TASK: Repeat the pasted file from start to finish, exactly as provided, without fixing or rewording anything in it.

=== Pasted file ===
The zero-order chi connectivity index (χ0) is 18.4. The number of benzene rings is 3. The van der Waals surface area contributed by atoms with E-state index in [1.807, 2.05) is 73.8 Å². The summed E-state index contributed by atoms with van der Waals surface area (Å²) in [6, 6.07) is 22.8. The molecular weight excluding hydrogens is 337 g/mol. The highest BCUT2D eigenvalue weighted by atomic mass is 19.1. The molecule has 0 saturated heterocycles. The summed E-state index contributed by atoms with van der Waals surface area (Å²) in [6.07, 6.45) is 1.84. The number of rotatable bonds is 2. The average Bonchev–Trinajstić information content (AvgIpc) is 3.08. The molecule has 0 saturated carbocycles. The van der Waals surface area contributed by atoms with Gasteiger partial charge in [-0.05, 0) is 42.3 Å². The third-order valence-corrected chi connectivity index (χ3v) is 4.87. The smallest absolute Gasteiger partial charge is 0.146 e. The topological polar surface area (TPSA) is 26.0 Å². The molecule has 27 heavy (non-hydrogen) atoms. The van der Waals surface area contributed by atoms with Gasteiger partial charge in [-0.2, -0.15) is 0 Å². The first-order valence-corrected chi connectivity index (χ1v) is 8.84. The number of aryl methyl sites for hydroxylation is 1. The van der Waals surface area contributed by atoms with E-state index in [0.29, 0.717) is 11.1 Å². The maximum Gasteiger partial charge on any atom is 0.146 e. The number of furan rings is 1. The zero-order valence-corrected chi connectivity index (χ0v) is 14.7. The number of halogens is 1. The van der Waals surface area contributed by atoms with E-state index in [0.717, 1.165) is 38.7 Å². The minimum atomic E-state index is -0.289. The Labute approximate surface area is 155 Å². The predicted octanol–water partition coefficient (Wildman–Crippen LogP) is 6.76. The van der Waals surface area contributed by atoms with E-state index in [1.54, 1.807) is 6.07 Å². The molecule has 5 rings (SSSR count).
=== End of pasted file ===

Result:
The zero-order chi connectivity index (χ0) is 18.4. The number of benzene rings is 3. The van der Waals surface area contributed by atoms with E-state index in [1.807, 2.05) is 73.8 Å². The summed E-state index contributed by atoms with van der Waals surface area (Å²) in [6, 6.07) is 22.8. The molecular weight excluding hydrogens is 337 g/mol. The highest BCUT2D eigenvalue weighted by atomic mass is 19.1. The molecule has 0 saturated heterocycles. The summed E-state index contributed by atoms with van der Waals surface area (Å²) in [6.07, 6.45) is 1.84. The number of rotatable bonds is 2. The average Bonchev–Trinajstić information content (AvgIpc) is 3.08. The molecule has 0 saturated carbocycles. The van der Waals surface area contributed by atoms with Gasteiger partial charge in [-0.05, 0) is 42.3 Å². The third-order valence-corrected chi connectivity index (χ3v) is 4.87. The smallest absolute Gasteiger partial charge is 0.146 e. The topological polar surface area (TPSA) is 26.0 Å². The molecule has 27 heavy (non-hydrogen) atoms. The van der Waals surface area contributed by atoms with Gasteiger partial charge in [-0.2, -0.15) is 0 Å². The first-order valence-corrected chi connectivity index (χ1v) is 8.84. The number of aryl methyl sites for hydroxylation is 1. The van der Waals surface area contributed by atoms with E-state index in [0.29, 0.717) is 11.1 Å². The maximum Gasteiger partial charge on any atom is 0.146 e. The number of furan rings is 1. The zero-order valence-corrected chi connectivity index (χ0v) is 14.7. The number of halogens is 1. The van der Waals surface area contributed by atoms with E-state index in [0.717, 1.165) is 38.7 Å². The minimum atomic E-state index is -0.289. The Labute approximate surface area is 155 Å². The predicted octanol–water partition coefficient (Wildman–Crippen LogP) is 6.76. The van der Waals surface area contributed by atoms with E-state index in [1.54, 1.807) is 6.07 Å². The molecule has 5 rings (SSSR count).